Despite his long history of popular success, the world has not yet found John Sandford. His time, like Clint Eastwood’s, will come. His gifts, subjects, concerns, and tireless body of work mandate and make inevitable the broad and general fondness and esteem he long ago should have attained.

Mad As Hell


 Kathy I’m lost I said though I knew she was sleeping
I’m empty and aching and I don’t know why
Counting the cars on the New Jersey Turnpike
They’ve all gone to look for America
                        –Paul Simon, “America


Americans have become so angry. Television pundits tee off at one another, the moderator, and the audience. Editorialists and commentators grow every day more bellicose. Friendships fissure over politics. Election campaigns embrace and embody JFK’s brilliant, funny, but sad refrain: “the pleasure of having an opinion without the trouble of thought.”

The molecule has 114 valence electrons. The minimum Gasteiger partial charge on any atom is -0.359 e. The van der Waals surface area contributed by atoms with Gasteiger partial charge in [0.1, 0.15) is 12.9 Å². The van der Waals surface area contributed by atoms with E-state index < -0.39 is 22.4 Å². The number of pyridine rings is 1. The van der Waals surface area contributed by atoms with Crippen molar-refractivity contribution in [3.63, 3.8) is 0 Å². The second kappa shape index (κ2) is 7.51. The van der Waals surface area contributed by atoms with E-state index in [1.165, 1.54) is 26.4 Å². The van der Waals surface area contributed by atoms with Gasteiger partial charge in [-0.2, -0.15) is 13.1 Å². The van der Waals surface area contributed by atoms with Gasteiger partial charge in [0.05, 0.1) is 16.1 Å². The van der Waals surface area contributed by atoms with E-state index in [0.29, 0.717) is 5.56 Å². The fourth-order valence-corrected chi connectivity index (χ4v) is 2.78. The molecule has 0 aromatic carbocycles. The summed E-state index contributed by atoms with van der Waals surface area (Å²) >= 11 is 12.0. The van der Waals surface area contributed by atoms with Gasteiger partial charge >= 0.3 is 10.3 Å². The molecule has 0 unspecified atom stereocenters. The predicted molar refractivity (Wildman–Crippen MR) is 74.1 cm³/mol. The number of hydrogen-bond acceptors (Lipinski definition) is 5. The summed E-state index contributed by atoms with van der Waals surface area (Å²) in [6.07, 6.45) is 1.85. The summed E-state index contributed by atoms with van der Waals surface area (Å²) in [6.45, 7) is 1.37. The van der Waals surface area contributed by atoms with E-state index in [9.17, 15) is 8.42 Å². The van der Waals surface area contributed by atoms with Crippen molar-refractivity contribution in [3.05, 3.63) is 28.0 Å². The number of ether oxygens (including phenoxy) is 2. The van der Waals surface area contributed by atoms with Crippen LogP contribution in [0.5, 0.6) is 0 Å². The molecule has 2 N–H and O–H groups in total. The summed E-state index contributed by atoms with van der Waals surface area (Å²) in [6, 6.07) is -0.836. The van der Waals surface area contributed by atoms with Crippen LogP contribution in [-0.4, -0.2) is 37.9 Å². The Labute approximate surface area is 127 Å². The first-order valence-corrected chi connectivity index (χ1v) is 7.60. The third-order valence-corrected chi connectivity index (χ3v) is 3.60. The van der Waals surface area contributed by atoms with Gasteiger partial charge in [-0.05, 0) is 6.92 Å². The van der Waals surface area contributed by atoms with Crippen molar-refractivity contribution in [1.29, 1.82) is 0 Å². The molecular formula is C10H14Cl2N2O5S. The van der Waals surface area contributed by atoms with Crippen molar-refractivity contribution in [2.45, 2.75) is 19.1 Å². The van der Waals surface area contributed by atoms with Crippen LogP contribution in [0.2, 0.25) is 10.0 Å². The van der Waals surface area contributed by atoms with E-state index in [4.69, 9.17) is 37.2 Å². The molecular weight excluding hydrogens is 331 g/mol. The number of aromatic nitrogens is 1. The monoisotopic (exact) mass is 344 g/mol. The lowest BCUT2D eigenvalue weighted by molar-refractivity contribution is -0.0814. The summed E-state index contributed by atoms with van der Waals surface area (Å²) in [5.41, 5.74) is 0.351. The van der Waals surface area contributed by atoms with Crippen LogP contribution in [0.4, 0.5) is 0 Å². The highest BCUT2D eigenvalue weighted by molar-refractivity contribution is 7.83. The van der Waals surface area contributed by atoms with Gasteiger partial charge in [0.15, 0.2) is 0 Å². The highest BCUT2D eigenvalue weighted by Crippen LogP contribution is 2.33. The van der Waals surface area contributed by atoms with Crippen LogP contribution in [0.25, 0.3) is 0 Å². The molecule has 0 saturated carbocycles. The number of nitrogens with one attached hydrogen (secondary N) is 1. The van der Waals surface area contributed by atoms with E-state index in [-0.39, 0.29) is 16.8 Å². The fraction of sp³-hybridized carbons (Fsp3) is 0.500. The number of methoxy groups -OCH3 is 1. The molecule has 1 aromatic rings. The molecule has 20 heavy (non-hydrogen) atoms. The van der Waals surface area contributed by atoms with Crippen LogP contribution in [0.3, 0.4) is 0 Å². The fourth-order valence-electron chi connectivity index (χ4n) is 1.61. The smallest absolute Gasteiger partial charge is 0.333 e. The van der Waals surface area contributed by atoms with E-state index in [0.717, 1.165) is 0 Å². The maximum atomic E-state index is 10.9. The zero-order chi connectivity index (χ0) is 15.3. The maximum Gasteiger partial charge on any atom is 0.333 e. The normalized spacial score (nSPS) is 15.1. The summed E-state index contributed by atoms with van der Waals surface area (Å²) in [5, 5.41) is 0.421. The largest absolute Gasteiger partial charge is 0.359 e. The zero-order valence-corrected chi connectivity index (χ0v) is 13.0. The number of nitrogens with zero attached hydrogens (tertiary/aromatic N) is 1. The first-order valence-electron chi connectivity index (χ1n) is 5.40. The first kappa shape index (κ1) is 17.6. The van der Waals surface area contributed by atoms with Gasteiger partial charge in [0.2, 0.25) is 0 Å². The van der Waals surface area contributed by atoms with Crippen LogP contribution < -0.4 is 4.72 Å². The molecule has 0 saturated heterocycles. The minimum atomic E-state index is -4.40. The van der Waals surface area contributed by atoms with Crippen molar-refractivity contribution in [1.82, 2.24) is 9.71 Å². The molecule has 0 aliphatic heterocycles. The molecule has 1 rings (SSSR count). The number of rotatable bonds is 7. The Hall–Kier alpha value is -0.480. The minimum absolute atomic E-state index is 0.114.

Tea Party diatribes, CPAC harangues, Liberal tirades, red states, blue states, Democrats, Republicans, Independents. Gun control advocates, weaponry foes, pro-life partisans, pro-choice partisans. High school students, college students, dropouts, the elderly, the middle-aged, the young, the rich, the poor, the middleclass, this ethnic group, that ethnic group. Everywhere we look, vast numbers of Americans overtly or obliquely shriek like the players in that fine zany film “Network”: “I’m mad as hell, and I’m not going to take it anymore.”